Shane, an outstanding word. Thanks.

  11. Jeffrey D. sterling permalink

    Shane is absolutely, positively, unarguably right. There is no good rebuttal to his “faith logic,” in my opinion. Show me a pastor who does not tithe to the church or charge she or he is leading, and I’ll show you one who is struggling in ministry, and probably in her or his personal finances as well.

    • Jeff neither you nor Shane take into account the circumstances even faithful Christians face during difficult economic times. Jesus chastised the Jewish leaders for failing to provide for the needs of elderly parents using the excuse that whatever help they may have received had been dedicated to God. Given the high unemployment rates some Pastors find themselves the sole support for multiple households. While we may firmly believe in tithing; economic circumstances may mean that there are periods of time when tithing is not possible. Please don’t be self-righteous and judgmental towards all clergy who may not be able to tithe for a certain time period.

  12. Juan Guerrero permalink

    THANKS FOR THE ARTICLE. BLESSINGS

  13. Jeff Bennett permalink

    My parents taught me to tithe as a child and I’ve never regretted the practice. Nor have I regretted any of the other dollars I’ve felt God calling me to give. My wife and I aren’t sure how college for our three children will be paid for but as faithful givers it is much easier for us to trust God to provide for our family’s needs. We’re teaching our kids to tithe and I’m encouraging and equipping the church I serve to tithe too. (I have a lot of work to do. Our family income is much less than the median income of the affluent community we serve yet we out-give way too many others in the church.)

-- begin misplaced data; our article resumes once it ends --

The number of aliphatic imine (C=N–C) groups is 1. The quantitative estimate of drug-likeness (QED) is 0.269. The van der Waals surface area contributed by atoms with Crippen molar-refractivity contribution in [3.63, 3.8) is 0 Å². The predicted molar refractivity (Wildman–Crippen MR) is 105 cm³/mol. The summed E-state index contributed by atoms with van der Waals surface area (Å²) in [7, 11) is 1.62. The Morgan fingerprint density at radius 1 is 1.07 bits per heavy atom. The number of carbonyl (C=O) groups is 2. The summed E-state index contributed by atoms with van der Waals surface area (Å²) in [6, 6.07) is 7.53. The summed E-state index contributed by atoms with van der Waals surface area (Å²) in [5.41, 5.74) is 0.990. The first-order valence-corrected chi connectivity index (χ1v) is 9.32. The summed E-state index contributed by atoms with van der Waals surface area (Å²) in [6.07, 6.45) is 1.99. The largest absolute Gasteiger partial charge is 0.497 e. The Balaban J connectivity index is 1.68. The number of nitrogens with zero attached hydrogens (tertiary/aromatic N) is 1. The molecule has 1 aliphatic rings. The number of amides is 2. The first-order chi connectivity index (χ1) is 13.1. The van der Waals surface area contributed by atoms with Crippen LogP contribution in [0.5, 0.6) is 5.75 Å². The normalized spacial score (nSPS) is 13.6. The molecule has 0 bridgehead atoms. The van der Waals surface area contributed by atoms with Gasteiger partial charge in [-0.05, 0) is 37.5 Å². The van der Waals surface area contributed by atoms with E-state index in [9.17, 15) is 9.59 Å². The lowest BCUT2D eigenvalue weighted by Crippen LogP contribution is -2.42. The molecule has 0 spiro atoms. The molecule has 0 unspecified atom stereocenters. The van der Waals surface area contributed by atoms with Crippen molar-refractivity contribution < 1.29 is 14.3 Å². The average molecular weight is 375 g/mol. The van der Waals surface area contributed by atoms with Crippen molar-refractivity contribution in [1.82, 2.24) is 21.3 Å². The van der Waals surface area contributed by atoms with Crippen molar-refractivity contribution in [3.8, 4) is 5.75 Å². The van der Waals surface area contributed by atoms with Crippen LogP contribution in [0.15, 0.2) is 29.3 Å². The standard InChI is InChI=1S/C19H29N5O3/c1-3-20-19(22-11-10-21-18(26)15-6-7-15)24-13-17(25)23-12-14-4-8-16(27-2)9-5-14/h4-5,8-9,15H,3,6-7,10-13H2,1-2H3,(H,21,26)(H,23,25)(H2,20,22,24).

14. John Hunt permalink

    Luke 16:11 “So if you have not been trustworthy in handling worldly wealth, who will trust you with true riches?”
    A pastor or elder or leader of anything in church should have the gift of generosity and be giving where possible except where circumstances create a struggle to make ends meet. These circumstances can come from many of life’s challenges.
    When these problems arise I believe 1 Timothy 5:8 kicks in “Anyone who does not provide for their relatives, and especially for their own household, has denied the faith and is worse than an unbeliever.”